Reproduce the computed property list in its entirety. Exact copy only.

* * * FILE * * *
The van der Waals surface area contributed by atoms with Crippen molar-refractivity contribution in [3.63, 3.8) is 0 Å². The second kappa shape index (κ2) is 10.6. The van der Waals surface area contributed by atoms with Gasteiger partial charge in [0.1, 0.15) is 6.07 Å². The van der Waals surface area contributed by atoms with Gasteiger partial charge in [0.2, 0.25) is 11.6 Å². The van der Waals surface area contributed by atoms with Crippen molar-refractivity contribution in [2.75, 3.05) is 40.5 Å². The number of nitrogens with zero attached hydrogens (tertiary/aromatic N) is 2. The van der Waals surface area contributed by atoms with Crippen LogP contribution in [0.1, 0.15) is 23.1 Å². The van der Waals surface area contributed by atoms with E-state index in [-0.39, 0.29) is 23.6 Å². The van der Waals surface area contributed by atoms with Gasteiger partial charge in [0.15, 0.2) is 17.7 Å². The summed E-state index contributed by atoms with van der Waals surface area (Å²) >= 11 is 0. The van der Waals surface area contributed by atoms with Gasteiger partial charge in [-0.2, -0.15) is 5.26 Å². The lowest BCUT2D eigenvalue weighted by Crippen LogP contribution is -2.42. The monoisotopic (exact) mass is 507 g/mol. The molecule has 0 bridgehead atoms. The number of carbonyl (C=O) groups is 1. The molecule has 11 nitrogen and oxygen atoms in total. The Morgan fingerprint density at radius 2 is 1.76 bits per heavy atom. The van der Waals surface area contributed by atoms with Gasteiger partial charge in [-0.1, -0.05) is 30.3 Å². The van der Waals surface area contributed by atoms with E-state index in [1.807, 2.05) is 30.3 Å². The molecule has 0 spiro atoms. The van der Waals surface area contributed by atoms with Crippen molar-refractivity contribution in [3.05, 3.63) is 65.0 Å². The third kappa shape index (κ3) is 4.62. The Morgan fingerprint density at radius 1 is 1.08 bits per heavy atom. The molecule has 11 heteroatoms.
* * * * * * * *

The van der Waals surface area contributed by atoms with Crippen molar-refractivity contribution in [3.63, 3.8) is 0 Å². The second kappa shape index (κ2) is 10.6. The van der Waals surface area contributed by atoms with Gasteiger partial charge in [0.1, 0.15) is 6.07 Å². The van der Waals surface area contributed by atoms with Gasteiger partial charge in [0.2, 0.25) is 11.6 Å². The van der Waals surface area contributed by atoms with Crippen molar-refractivity contribution in [2.75, 3.05) is 40.5 Å². The number of nitrogens with zero attached hydrogens (tertiary/aromatic N) is 2. The van der Waals surface area contributed by atoms with Crippen LogP contribution in [0.1, 0.15) is 23.1 Å². The van der Waals surface area contributed by atoms with E-state index in [-0.39, 0.29) is 23.6 Å². The van der Waals surface area contributed by atoms with Gasteiger partial charge in [0.15, 0.2) is 17.7 Å². The summed E-state index contributed by atoms with van der Waals surface area (Å²) >= 11 is 0. The van der Waals surface area contributed by atoms with Gasteiger partial charge in [-0.2, -0.15) is 5.26 Å². The lowest BCUT2D eigenvalue weighted by Crippen LogP contribution is -2.42. The monoisotopic (exact) mass is 507 g/mol. The molecule has 0 bridgehead atoms. The number of carbonyl (C=O) groups is 1. The molecule has 11 nitrogen and oxygen atoms in total. The Morgan fingerprint density at radius 2 is 1.76 bits per heavy atom. The van der Waals surface area contributed by atoms with Gasteiger partial charge in [-0.1, -0.05) is 30.3 Å². The van der Waals surface area contributed by atoms with E-state index in [1.807, 2.05) is 30.3 Å². The molecule has 0 spiro atoms. The van der Waals surface area contributed by atoms with Crippen molar-refractivity contribution in [3.05, 3.63) is 65.0 Å². The third kappa shape index (κ3) is 4.62. The Morgan fingerprint density at radius 1 is 1.08 bits per heavy atom. The molecule has 11 heteroatoms.